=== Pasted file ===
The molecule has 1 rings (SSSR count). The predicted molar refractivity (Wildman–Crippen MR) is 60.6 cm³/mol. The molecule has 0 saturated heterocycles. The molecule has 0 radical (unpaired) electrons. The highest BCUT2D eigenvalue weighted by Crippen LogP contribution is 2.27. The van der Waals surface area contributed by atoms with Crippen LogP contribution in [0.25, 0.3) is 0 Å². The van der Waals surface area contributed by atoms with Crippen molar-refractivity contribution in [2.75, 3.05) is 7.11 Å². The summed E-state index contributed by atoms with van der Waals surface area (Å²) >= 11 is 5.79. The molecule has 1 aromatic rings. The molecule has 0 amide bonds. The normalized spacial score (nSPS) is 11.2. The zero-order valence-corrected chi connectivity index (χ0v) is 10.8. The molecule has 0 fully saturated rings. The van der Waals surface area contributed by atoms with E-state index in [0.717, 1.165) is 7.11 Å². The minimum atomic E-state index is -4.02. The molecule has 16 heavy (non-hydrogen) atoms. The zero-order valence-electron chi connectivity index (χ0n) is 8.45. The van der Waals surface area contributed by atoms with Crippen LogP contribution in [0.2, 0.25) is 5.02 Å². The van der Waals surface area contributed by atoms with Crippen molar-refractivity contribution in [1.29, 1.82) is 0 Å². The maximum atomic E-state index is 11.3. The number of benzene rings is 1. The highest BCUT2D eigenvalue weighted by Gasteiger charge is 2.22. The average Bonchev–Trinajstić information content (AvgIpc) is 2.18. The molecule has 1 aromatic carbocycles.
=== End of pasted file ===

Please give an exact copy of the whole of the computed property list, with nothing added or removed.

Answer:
The molecule has 1 rings (SSSR count). The predicted molar refractivity (Wildman–Crippen MR) is 60.6 cm³/mol. The molecule has 0 saturated heterocycles. The molecule has 0 radical (unpaired) electrons. The highest BCUT2D eigenvalue weighted by Crippen LogP contribution is 2.27. The van der Waals surface area contributed by atoms with Crippen LogP contribution in [0.25, 0.3) is 0 Å². The van der Waals surface area contributed by atoms with Crippen molar-refractivity contribution in [2.75, 3.05) is 7.11 Å². The summed E-state index contributed by atoms with van der Waals surface area (Å²) >= 11 is 5.79. The molecule has 1 aromatic rings. The molecule has 0 amide bonds. The normalized spacial score (nSPS) is 11.2. The zero-order valence-corrected chi connectivity index (χ0v) is 10.8. The molecule has 0 fully saturated rings. The van der Waals surface area contributed by atoms with E-state index in [0.717, 1.165) is 7.11 Å². The minimum atomic E-state index is -4.02. The molecule has 16 heavy (non-hydrogen) atoms. The zero-order valence-electron chi connectivity index (χ0n) is 8.45. The van der Waals surface area contributed by atoms with Crippen LogP contribution in [0.2, 0.25) is 5.02 Å². The van der Waals surface area contributed by atoms with Crippen molar-refractivity contribution in [1.29, 1.82) is 0 Å². The maximum atomic E-state index is 11.3. The number of benzene rings is 1. The highest BCUT2D eigenvalue weighted by Gasteiger charge is 2.22. The average Bonchev–Trinajstić information content (AvgIpc) is 2.18. The molecule has 1 aromatic carbocycles.